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Hollywood Writers Strike Might Give Studios Chance to Slash Costs

Snitzer recorded on "hot mike" urging his staff to "strike". "Listen, some of you aren't going to survive this year. We're taking heavy casualties and under constant fire from the tabloids. Do the right thing and join the picket line. Else I'm going to have to cap your ass".

Hollywood Writers Strike Might Give Studios Chance to Slash Costs

Industry executives point to clauses that let parties sidestep contractual obligations in extraordinary circumstances

By Joe Flint, WSJ

May 3, 2023 11:56 am ET

The Hollywood writers’ strike could give studios and streamers an opportunity to slash costs by exiting undesirable talent contracts if the work stoppage drags on for an extended period, some entertainment executives said.

Members of the Writers Guild of America, which represents some 11,500 writers, went on strike this week after failing to reach a new deal Monday with the Alliance of Motion Picture and Television Producers, whose members include Netflix, Disney, Warner Bros. Discovery and Paramount.

Late-night shows were the first casualties of the strike, with most heading into reruns for Tuesday’s editions. In the event of a prolonged strike that affects scripted TV shows, entertainment companies are expected to try to fill the void with foreign shows and more unscripted fare.

The union representing movie and television writers went on strike after union’s talks with major networks, streamers and studios ended without a deal. WSJ’s Joe Flint explains what’s at stake. Photo: Aude Guerrucci/Reuters

People on both sides of the negotiating table say they aren’t expecting a quick resolution to the work stoppage, given how far apart the parties are on certain issues.

If the strike does drag on, studios and streaming services are likely to try to exit from deals with some writers by exercising “force majeure” provisions in contracts, senior entertainment executives said. Those clauses typically excuse parties from their obligations because of extraordinary occurrences outside of their control.

Such cost-cutting occurred during the last writers’ strike in 2007 and 2008, which ran about 100 days. “Everyone is looking to cut development costs; it would be surprising to me if there weren’t conversations occurring around this,” said Briana Hill, an entertainment lawyer at Pryor Cashman.

How and when deals could be dropped depends on the language of the agreement. “The force majeure provision usually includes the ability to extend or to terminate agreements, and the timing is often contractual with respect to how many weeks it would be,” Ms. Hill said.

Hollywood has been in retrenchment mode for some time. Warner Bros. Discovery and Paramount have been killing projects in development and canceling shows as part of efforts to cut costs. Major entertainment companies have also been resorting to layoffs, including Disney, Warner Bros. Discovery, Paramount and NBCUniversal.

Netflix, which airs ’The Crown,’ and some other streaming services tend to make content far in advance. PHOTO: KIN CHEUNG/ASSOCIATED PRESS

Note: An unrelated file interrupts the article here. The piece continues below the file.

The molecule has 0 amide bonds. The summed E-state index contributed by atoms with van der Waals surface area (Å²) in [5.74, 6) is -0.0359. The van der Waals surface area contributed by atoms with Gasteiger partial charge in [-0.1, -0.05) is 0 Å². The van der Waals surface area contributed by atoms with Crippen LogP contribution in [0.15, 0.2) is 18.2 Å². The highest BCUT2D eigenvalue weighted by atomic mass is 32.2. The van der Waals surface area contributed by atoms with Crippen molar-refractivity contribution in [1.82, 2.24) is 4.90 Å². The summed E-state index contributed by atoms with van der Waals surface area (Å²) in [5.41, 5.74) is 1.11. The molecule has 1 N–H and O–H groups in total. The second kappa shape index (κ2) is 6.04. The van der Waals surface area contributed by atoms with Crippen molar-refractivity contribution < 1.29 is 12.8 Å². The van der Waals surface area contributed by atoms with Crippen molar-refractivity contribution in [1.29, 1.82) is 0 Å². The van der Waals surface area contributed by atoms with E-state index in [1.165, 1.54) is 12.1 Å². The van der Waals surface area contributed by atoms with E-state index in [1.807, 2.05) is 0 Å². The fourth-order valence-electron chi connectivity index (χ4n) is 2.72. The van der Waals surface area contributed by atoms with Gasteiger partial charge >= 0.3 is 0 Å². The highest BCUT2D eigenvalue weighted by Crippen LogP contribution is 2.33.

In the event of a prolonged strike, some content providers will be in a better position than others. Netflix, Apple TV+, HBO and its Max streaming service all tend to make content far in advance.

“We have a large base of upcoming shows and films from around the world,” Netflix Co-Chief Executive Ted Sarandos said when discussing a possible strike last month during the company’s latest quarterly earnings call. “We could probably serve our members better than most.”

The broadcast networks, on the other hand, could find themselves without new episodes of sitcoms and dramas when the fall season starts, as their writers would normally be gathering in the coming weeks to create new scripts.

In the 2007 strike, the reality-television genre got a big push. Given how prevalent such fare already is across the media landscape, it seems unlikely a similar surge will occur.

The latest labor dispute was caused, in part, by entertainment companies’ continued shift toward streaming, which writers say has left them shortchanged. The most divisive issues on the table include a WGA demand for a minimum number of writers per television show and guaranteed employment for those writers from conception to postproduction.

In a statement Monday, AMPTP called those demands “a primary sticking point.” The WGA said that without such guarantees, writing would devolve into a gig-economy job. It said content companies’ resistance “betrayed a commitment to further devaluing the profession of writing.”

Another demand meeting with strong resistance is a guarantee that writers will be paid for movie script rewrites, regardless of whether one is necessary, and will receive additional pay for what is known in the industry as a “page one” rewrite, which is essentially an overhaul of an entire script, people close to the talks said.

The two sides are also far apart on an increase for residuals—the royalties writers receive from licensing and syndication of shows they have worked on. The WGA is seeking an increase of 200% in foreign residuals from streaming, the people said.

AMPTP said it has offered significant increases in royalties and would go higher, but not until the other roadblocks are cleared away.

A WGA spokesman didn’t respond to a request for comment.

A resolution could potentially come more quickly if AMPTP is able to strike new deals with the unions representing directors and actors. That could put pressure on the WGA to reach an accord. Negotiations with the Directors Guild of America are scheduled to start next week, while talks with the Screen Actors Guild are planned for June.

Write to Joe Flint at

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